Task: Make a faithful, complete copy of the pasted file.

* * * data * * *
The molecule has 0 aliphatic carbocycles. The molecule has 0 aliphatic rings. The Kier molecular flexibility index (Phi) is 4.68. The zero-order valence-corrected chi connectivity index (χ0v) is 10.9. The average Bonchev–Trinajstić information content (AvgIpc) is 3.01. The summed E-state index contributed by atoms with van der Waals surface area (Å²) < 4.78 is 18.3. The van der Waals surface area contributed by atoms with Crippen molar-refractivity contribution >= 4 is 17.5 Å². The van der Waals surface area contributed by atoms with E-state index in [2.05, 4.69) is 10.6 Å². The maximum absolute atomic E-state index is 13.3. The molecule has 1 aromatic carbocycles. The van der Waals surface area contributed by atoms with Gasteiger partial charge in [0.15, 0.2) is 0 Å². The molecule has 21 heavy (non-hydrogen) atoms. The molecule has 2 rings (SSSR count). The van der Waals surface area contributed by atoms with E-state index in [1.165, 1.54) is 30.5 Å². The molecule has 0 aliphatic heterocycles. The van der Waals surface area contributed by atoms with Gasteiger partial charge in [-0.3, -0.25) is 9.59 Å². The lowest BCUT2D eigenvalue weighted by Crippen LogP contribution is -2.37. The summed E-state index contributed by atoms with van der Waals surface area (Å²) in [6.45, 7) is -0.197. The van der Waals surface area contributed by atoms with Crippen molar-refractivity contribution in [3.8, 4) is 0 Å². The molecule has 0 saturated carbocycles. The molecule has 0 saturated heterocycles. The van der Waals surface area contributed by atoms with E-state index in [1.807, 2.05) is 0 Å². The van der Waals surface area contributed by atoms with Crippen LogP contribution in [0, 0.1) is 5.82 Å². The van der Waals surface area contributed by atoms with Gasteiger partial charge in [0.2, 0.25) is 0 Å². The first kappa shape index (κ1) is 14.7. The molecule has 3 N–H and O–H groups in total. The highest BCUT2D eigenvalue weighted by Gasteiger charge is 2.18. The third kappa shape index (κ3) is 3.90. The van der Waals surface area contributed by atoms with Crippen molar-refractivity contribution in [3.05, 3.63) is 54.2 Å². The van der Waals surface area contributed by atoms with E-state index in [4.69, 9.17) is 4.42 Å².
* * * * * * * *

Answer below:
The molecule has 0 aliphatic carbocycles. The molecule has 0 aliphatic rings. The Kier molecular flexibility index (Phi) is 4.68. The zero-order valence-corrected chi connectivity index (χ0v) is 10.9. The average Bonchev–Trinajstić information content (AvgIpc) is 3.01. The summed E-state index contributed by atoms with van der Waals surface area (Å²) < 4.78 is 18.3. The van der Waals surface area contributed by atoms with Crippen molar-refractivity contribution >= 4 is 17.5 Å². The van der Waals surface area contributed by atoms with E-state index in [2.05, 4.69) is 10.6 Å². The maximum absolute atomic E-state index is 13.3. The molecule has 1 aromatic carbocycles. The van der Waals surface area contributed by atoms with Gasteiger partial charge in [0.15, 0.2) is 0 Å². The molecule has 21 heavy (non-hydrogen) atoms. The molecule has 2 rings (SSSR count). The van der Waals surface area contributed by atoms with E-state index in [1.165, 1.54) is 30.5 Å². The molecule has 0 aliphatic heterocycles. The van der Waals surface area contributed by atoms with Gasteiger partial charge in [-0.3, -0.25) is 9.59 Å². The lowest BCUT2D eigenvalue weighted by Crippen LogP contribution is -2.37. The summed E-state index contributed by atoms with van der Waals surface area (Å²) in [6.45, 7) is -0.197. The van der Waals surface area contributed by atoms with Crippen molar-refractivity contribution in [3.8, 4) is 0 Å². The molecule has 0 saturated carbocycles. The molecule has 0 saturated heterocycles. The van der Waals surface area contributed by atoms with E-state index in [1.807, 2.05) is 0 Å². The van der Waals surface area contributed by atoms with Crippen LogP contribution in [0, 0.1) is 5.82 Å². The van der Waals surface area contributed by atoms with Gasteiger partial charge in [0.2, 0.25) is 0 Å². The first kappa shape index (κ1) is 14.7. The molecule has 3 N–H and O–H groups in total. The highest BCUT2D eigenvalue weighted by Gasteiger charge is 2.18. The third kappa shape index (κ3) is 3.90. The van der Waals surface area contributed by atoms with Crippen molar-refractivity contribution in [3.05, 3.63) is 54.2 Å². The van der Waals surface area contributed by atoms with E-state index in [4.69, 9.17) is 4.42 Å².